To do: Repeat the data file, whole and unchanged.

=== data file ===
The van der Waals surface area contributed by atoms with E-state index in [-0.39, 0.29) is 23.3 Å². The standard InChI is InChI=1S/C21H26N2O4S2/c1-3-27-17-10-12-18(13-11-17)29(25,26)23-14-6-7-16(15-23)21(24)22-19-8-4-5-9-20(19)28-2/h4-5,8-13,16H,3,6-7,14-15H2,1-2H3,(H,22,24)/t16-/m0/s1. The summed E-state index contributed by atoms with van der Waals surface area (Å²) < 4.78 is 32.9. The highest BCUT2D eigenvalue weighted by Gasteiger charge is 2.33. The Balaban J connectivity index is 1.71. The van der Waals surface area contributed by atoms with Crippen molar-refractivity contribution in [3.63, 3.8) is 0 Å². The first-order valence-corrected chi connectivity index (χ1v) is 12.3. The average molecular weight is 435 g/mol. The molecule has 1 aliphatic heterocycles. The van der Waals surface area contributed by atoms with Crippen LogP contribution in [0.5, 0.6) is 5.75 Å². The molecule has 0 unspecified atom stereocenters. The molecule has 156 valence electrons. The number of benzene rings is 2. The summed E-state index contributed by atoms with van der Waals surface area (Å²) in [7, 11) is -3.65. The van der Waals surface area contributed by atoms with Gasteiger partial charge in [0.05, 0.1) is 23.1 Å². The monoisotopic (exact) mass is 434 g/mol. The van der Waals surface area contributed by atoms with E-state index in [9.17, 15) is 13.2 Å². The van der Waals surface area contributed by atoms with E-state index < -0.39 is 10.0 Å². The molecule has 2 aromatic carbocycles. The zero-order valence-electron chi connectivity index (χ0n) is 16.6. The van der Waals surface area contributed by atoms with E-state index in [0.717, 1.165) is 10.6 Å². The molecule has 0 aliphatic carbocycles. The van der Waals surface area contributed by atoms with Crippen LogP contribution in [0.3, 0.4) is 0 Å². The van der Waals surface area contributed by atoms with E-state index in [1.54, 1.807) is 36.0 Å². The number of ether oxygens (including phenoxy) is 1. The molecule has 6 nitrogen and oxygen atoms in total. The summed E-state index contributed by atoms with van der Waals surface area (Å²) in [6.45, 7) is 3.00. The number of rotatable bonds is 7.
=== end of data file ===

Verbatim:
The van der Waals surface area contributed by atoms with E-state index in [-0.39, 0.29) is 23.3 Å². The standard InChI is InChI=1S/C21H26N2O4S2/c1-3-27-17-10-12-18(13-11-17)29(25,26)23-14-6-7-16(15-23)21(24)22-19-8-4-5-9-20(19)28-2/h4-5,8-13,16H,3,6-7,14-15H2,1-2H3,(H,22,24)/t16-/m0/s1. The summed E-state index contributed by atoms with van der Waals surface area (Å²) < 4.78 is 32.9. The highest BCUT2D eigenvalue weighted by Gasteiger charge is 2.33. The Balaban J connectivity index is 1.71. The van der Waals surface area contributed by atoms with Crippen molar-refractivity contribution in [3.63, 3.8) is 0 Å². The first-order valence-corrected chi connectivity index (χ1v) is 12.3. The average molecular weight is 435 g/mol. The molecule has 1 aliphatic heterocycles. The van der Waals surface area contributed by atoms with Crippen LogP contribution in [0.5, 0.6) is 5.75 Å². The molecule has 0 unspecified atom stereocenters. The molecule has 156 valence electrons. The number of benzene rings is 2. The summed E-state index contributed by atoms with van der Waals surface area (Å²) in [7, 11) is -3.65. The van der Waals surface area contributed by atoms with Gasteiger partial charge in [0.05, 0.1) is 23.1 Å². The monoisotopic (exact) mass is 434 g/mol. The van der Waals surface area contributed by atoms with E-state index in [9.17, 15) is 13.2 Å². The van der Waals surface area contributed by atoms with E-state index < -0.39 is 10.0 Å². The molecule has 2 aromatic carbocycles. The zero-order valence-electron chi connectivity index (χ0n) is 16.6. The van der Waals surface area contributed by atoms with E-state index in [0.717, 1.165) is 10.6 Å². The molecule has 0 aliphatic carbocycles. The van der Waals surface area contributed by atoms with Crippen LogP contribution in [0.3, 0.4) is 0 Å². The van der Waals surface area contributed by atoms with E-state index in [1.54, 1.807) is 36.0 Å². The number of ether oxygens (including phenoxy) is 1. The molecule has 6 nitrogen and oxygen atoms in total. The summed E-state index contributed by atoms with van der Waals surface area (Å²) in [6.45, 7) is 3.00. The number of rotatable bonds is 7.